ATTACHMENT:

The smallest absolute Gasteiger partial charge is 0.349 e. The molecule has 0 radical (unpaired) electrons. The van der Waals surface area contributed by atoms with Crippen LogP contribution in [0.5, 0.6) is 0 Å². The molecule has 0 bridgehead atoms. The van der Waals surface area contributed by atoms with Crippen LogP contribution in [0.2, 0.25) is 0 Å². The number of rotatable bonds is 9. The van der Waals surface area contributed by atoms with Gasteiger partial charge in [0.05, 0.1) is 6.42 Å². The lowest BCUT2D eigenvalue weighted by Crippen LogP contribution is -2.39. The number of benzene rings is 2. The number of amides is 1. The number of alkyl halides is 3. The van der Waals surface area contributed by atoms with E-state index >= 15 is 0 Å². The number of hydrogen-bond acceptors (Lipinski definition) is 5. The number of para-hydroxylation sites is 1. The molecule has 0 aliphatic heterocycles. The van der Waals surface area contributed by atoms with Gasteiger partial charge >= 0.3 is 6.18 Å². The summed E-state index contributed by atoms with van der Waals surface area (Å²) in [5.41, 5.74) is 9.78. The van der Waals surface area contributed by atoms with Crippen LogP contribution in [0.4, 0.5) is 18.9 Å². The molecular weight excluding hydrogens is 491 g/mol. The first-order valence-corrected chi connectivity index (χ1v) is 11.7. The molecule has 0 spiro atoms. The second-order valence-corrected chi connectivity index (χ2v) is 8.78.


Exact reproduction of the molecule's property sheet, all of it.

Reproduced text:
The smallest absolute Gasteiger partial charge is 0.349 e. The molecule has 0 radical (unpaired) electrons. The van der Waals surface area contributed by atoms with Crippen LogP contribution in [0.5, 0.6) is 0 Å². The molecule has 0 bridgehead atoms. The van der Waals surface area contributed by atoms with Crippen LogP contribution in [0.2, 0.25) is 0 Å². The number of rotatable bonds is 9. The van der Waals surface area contributed by atoms with Gasteiger partial charge in [0.05, 0.1) is 6.42 Å². The lowest BCUT2D eigenvalue weighted by Crippen LogP contribution is -2.39. The number of benzene rings is 2. The number of amides is 1. The number of alkyl halides is 3. The van der Waals surface area contributed by atoms with E-state index >= 15 is 0 Å². The number of hydrogen-bond acceptors (Lipinski definition) is 5. The number of para-hydroxylation sites is 1. The molecule has 0 aliphatic heterocycles. The van der Waals surface area contributed by atoms with Gasteiger partial charge >= 0.3 is 6.18 Å². The summed E-state index contributed by atoms with van der Waals surface area (Å²) in [5.41, 5.74) is 9.78. The van der Waals surface area contributed by atoms with Crippen LogP contribution in [0.4, 0.5) is 18.9 Å². The molecular weight excluding hydrogens is 491 g/mol. The first-order valence-corrected chi connectivity index (χ1v) is 11.7. The molecule has 0 spiro atoms. The second-order valence-corrected chi connectivity index (χ2v) is 8.78.